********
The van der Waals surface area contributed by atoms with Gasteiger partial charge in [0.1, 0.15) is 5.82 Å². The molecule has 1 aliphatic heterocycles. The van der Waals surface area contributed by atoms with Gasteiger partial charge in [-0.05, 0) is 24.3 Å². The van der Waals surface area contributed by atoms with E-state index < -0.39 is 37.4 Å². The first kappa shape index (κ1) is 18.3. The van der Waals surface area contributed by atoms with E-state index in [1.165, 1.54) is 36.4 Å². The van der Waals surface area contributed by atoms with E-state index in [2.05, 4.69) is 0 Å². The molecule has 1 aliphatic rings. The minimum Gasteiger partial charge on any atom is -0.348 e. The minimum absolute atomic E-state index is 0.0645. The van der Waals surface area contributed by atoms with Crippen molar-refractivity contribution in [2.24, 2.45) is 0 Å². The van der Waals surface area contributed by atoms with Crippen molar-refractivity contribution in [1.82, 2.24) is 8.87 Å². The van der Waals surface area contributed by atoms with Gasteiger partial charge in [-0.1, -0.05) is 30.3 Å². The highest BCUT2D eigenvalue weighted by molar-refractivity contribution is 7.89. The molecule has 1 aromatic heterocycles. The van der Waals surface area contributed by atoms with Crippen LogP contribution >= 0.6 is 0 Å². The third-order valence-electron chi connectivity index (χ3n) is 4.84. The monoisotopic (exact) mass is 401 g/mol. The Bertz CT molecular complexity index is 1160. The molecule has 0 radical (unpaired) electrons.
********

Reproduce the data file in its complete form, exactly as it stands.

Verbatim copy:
The van der Waals surface area contributed by atoms with Gasteiger partial charge in [0.1, 0.15) is 5.82 Å². The molecule has 1 aliphatic heterocycles. The van der Waals surface area contributed by atoms with Gasteiger partial charge in [-0.05, 0) is 24.3 Å². The van der Waals surface area contributed by atoms with E-state index < -0.39 is 37.4 Å². The first kappa shape index (κ1) is 18.3. The van der Waals surface area contributed by atoms with E-state index in [1.165, 1.54) is 36.4 Å². The van der Waals surface area contributed by atoms with E-state index in [2.05, 4.69) is 0 Å². The molecule has 1 aliphatic rings. The minimum Gasteiger partial charge on any atom is -0.348 e. The minimum absolute atomic E-state index is 0.0645. The van der Waals surface area contributed by atoms with Crippen molar-refractivity contribution in [2.24, 2.45) is 0 Å². The van der Waals surface area contributed by atoms with Crippen molar-refractivity contribution in [1.82, 2.24) is 8.87 Å². The van der Waals surface area contributed by atoms with Gasteiger partial charge in [-0.1, -0.05) is 30.3 Å². The highest BCUT2D eigenvalue weighted by molar-refractivity contribution is 7.89. The molecule has 1 aromatic heterocycles. The van der Waals surface area contributed by atoms with Crippen LogP contribution >= 0.6 is 0 Å². The third-order valence-electron chi connectivity index (χ3n) is 4.84. The monoisotopic (exact) mass is 401 g/mol. The Bertz CT molecular complexity index is 1160. The molecule has 0 radical (unpaired) electrons.